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Plymouth University Extensions at Portland Square

Plymouth University has recently opened a major extension to house several departments.

Project team
Client University of Plymouth
Architect Feilden Clegg Bradley Architects
Structural engineer Buro Happold
Main contractor Bovis Lend Lease
Steelwork contractor Rowecord Engineering

IN August 2003 a brand new faculty building for the University of Plymouth was opened by the Rt. Hon. Lord David Owen, providing some 12,000m² of lecture theatres and offices. The project was commissioned in 2000 in order to provide a home for the Peninsular Medical School and various science and computing departments. Following a limited architectural competition, Bath-based Feilden Clegg Bradley Architects was chosen to carry out the design, with Buro Happold providing civil, structural, building services and fire engineering advice. Davis Langdon Everest from Plymouth was appointed as the cost consultant.

The site was occupied by a number of terraced houses, a car park and squash courts belonging to the University and is bounded to the west by Portland Road and to the east by the recently developed Sherwell centre, a converted church. The site slopes relatively steeply toward the south and is underlain by slate. A number of architectural studies were carried out to establish the optimum configuration, which proved to be three interlinked blocks that are five storeys high at the top of the site, with an additional storey being added as the buildings terrace down the site. Each building is arranged in a U-shape around a full height atrium. The form of the building was driven in part by the environmental strategy, which utilises night-time cooling of pre-cast concrete hollowcore slabs, with the air being drawn from the facades using the stack effect generated in the atrium.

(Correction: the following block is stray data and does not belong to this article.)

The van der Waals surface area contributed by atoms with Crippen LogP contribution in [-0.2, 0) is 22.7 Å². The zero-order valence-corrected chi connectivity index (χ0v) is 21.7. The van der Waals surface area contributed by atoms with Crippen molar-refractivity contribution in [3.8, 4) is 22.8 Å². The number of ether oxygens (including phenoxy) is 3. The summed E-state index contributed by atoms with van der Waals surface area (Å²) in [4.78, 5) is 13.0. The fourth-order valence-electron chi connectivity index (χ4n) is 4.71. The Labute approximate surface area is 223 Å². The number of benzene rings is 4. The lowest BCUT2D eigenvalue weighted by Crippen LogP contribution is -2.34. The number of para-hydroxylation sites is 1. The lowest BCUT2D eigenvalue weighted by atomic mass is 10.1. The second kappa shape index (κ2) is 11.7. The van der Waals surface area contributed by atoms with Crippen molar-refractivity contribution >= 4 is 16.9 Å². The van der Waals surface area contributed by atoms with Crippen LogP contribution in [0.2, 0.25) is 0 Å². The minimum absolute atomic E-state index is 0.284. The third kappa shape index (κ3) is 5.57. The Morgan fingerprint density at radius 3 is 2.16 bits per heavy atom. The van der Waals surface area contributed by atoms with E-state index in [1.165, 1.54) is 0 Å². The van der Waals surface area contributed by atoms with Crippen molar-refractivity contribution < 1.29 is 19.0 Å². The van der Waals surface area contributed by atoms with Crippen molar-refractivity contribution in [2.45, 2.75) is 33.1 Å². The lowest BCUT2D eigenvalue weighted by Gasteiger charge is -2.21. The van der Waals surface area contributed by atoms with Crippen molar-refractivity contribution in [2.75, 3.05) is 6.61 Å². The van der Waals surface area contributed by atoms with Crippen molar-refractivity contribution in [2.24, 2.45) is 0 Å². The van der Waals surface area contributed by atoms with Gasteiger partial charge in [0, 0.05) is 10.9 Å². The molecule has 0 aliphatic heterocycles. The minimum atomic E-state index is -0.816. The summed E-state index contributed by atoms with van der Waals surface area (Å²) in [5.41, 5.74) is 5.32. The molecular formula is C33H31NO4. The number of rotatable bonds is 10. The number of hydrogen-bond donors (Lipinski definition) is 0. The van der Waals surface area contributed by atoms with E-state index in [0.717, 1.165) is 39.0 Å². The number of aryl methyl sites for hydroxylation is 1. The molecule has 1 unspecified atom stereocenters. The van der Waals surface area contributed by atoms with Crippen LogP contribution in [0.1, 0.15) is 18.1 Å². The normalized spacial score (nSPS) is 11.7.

A fast programme and the architects’ desire to avoid downstand beams led the engineers to adopt a structural steel frame solution which incorporates a number of interesting features. The most obvious of these, clearly visible as you enter the atria, are the three primary frames stabilising the buildings in the north-south direction. The desire to maintain clear uninterrupted curtain walled elevations meant there were very few locations where conventional cross bracing could be used. In the east-west direction it was possible to find two locations in each building, adjacent to toilets, where solid external walls could hide the presence of bracing, but a suitable location for the north-south system could not be found. The engineers suggested that with sufficient size, a single portal frame could be located within the atrium of each block, which would provide the required stiffness. This worked well with the strategy for dealing with the building movements, as a movement joint was to be located between each of the three blocks.

Fig.1. Main stability frame and hanging stair at the rear of the Building B atrium.

Fig. 2. Detail of splice connection in main stability frame showing 56mm diameter bolts.